(Source: Skilled Nursing News, 2024-02-01)

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Report Says Healthcare M&A Deals Have Little Margin for Error

Healthcare dealmaking is showing little sign of slowing down in the face of economic and regulatory headwinds, but those challenges are forcing organizations to make moves with greater purpose. There is less margin for error in M&A deals, creating more pressure on transactions to show value, according to Bain & Company’s M&A 2024 report.

(Source: HealthLeaders Media, 2024-02-05)

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Proposal Seeks Insurer Disclosure of Prior Authorization Denials

A recommendation on the 2024 Measures Under Consideration list, brought forward by the Federation of American Hospitals (FAH), would add a quality measure in the Medicare Advantage (MA) star ratings system that mandates health plans to report certain prior authorization denial rates. FAH is asking CMS to include a performance measure within the star ratings program of the percentage of initial MA plan denials that are upheld, overturned, and partially overturned.

(Source: FierceHealthcare, 2024-02-02)

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AHA Asks High Court to Review Case Challenging DSH Payments

The American Hospital Association, along with five other national hospital associations, is urging the U.S. Supreme Court to review a case challenging how the Department of Health and Human Services applies Congress’ formula for calculating Disproportionate Share Hospital payments. In a friend-of-the-court brief, the organizations said HHS has adopted the view that a patient is entitled to Supplemental Security Income benefits only if the patient actually received cash SSI payments during a hospital stay.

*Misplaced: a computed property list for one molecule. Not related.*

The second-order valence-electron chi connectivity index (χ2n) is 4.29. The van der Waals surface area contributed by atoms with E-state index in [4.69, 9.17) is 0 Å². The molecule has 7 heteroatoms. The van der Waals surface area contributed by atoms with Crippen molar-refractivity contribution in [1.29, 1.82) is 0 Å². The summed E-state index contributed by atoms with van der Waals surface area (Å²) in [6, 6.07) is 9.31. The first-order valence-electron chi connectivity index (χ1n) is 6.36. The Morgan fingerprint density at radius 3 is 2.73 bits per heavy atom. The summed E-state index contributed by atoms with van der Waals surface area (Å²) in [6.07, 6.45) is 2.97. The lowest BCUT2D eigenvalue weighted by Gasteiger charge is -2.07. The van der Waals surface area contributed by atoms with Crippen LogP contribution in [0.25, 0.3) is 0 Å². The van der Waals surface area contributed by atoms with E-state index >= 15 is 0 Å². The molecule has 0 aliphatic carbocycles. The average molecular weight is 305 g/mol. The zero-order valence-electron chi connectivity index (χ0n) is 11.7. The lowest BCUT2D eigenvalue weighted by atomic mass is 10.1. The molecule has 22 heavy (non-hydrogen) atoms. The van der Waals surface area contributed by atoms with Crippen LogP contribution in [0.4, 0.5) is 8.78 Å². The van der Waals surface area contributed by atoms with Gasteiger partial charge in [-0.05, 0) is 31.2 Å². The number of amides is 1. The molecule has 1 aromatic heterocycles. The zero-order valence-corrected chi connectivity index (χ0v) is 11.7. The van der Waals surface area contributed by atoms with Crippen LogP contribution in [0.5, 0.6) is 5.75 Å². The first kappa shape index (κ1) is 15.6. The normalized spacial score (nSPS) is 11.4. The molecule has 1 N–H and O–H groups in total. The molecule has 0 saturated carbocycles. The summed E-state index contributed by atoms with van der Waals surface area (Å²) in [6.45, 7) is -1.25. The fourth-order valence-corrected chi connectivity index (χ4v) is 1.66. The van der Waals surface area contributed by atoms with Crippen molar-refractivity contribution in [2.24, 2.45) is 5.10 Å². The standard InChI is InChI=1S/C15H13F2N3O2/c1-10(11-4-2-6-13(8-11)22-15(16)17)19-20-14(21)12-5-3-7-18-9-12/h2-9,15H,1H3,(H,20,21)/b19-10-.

(Source: Healthcare Finance News, 2024-02-05)

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Hospitals Lobby to Stop Site-Neutral Payment Proposal

Hospitals intensely lobbying to stop a bipartisan measure that would trim their Medicare payments are emphasizing how the policy may hobble already struggling rural hospitals. The proposal in question, known as site-neutral payments, would save both taxpayers and patients money and has support from experts across the political spectrum.

(Source: Axios, 2024-02-05)

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FTC Challenging Drugmaker Patents in Order to Decrease Prices

The Federal Trade Commission has challenged the validity of over 100 drug product patents, focusing on devices used to deliver medicines, like inhalers and autoinjectors, in an effort to increase competition and potentially lower some prices. The FTC says drugmakers illegitimately use the patents to prevent competitors from offering cheaper generic alternatives.

(Source: KFF Health News, 2024-01-31)